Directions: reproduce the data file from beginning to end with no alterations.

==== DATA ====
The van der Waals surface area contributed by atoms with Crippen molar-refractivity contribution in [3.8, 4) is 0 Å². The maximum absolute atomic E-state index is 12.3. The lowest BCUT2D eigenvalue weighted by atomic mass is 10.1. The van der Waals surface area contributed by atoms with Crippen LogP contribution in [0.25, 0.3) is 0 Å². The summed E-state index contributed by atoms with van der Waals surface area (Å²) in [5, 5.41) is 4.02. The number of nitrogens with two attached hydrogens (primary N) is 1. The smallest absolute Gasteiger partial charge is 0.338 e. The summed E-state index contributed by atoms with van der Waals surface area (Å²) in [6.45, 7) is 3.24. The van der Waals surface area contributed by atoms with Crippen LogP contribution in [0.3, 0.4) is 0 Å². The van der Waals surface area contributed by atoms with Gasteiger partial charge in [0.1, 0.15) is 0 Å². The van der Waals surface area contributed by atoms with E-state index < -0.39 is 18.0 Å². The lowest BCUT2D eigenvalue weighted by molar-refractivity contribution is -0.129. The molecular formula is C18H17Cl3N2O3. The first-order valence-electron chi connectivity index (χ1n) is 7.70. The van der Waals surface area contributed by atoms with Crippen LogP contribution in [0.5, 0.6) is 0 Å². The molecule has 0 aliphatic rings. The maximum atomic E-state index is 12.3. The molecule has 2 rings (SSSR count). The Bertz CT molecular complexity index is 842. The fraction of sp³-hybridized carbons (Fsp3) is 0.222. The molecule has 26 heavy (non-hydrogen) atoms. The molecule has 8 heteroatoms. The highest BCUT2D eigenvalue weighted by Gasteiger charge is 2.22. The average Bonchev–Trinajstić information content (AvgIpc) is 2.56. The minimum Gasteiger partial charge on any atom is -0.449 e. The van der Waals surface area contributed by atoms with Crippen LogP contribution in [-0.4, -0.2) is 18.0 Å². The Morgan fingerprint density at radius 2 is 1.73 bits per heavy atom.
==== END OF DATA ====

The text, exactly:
The van der Waals surface area contributed by atoms with Crippen molar-refractivity contribution in [3.8, 4) is 0 Å². The maximum absolute atomic E-state index is 12.3. The lowest BCUT2D eigenvalue weighted by atomic mass is 10.1. The van der Waals surface area contributed by atoms with Crippen LogP contribution in [0.25, 0.3) is 0 Å². The summed E-state index contributed by atoms with van der Waals surface area (Å²) in [5, 5.41) is 4.02. The number of nitrogens with two attached hydrogens (primary N) is 1. The smallest absolute Gasteiger partial charge is 0.338 e. The summed E-state index contributed by atoms with van der Waals surface area (Å²) in [6.45, 7) is 3.24. The van der Waals surface area contributed by atoms with Crippen LogP contribution in [0.3, 0.4) is 0 Å². The van der Waals surface area contributed by atoms with Gasteiger partial charge in [0.1, 0.15) is 0 Å². The van der Waals surface area contributed by atoms with E-state index < -0.39 is 18.0 Å². The lowest BCUT2D eigenvalue weighted by molar-refractivity contribution is -0.129. The molecular formula is C18H17Cl3N2O3. The first-order valence-electron chi connectivity index (χ1n) is 7.70. The van der Waals surface area contributed by atoms with Crippen LogP contribution in [0.5, 0.6) is 0 Å². The molecule has 0 aliphatic rings. The maximum atomic E-state index is 12.3. The molecule has 2 rings (SSSR count). The Bertz CT molecular complexity index is 842. The fraction of sp³-hybridized carbons (Fsp3) is 0.222. The molecule has 26 heavy (non-hydrogen) atoms. The molecule has 8 heteroatoms. The highest BCUT2D eigenvalue weighted by Gasteiger charge is 2.22. The average Bonchev–Trinajstić information content (AvgIpc) is 2.56. The minimum Gasteiger partial charge on any atom is -0.449 e. The van der Waals surface area contributed by atoms with Crippen LogP contribution in [-0.4, -0.2) is 18.0 Å². The Morgan fingerprint density at radius 2 is 1.73 bits per heavy atom.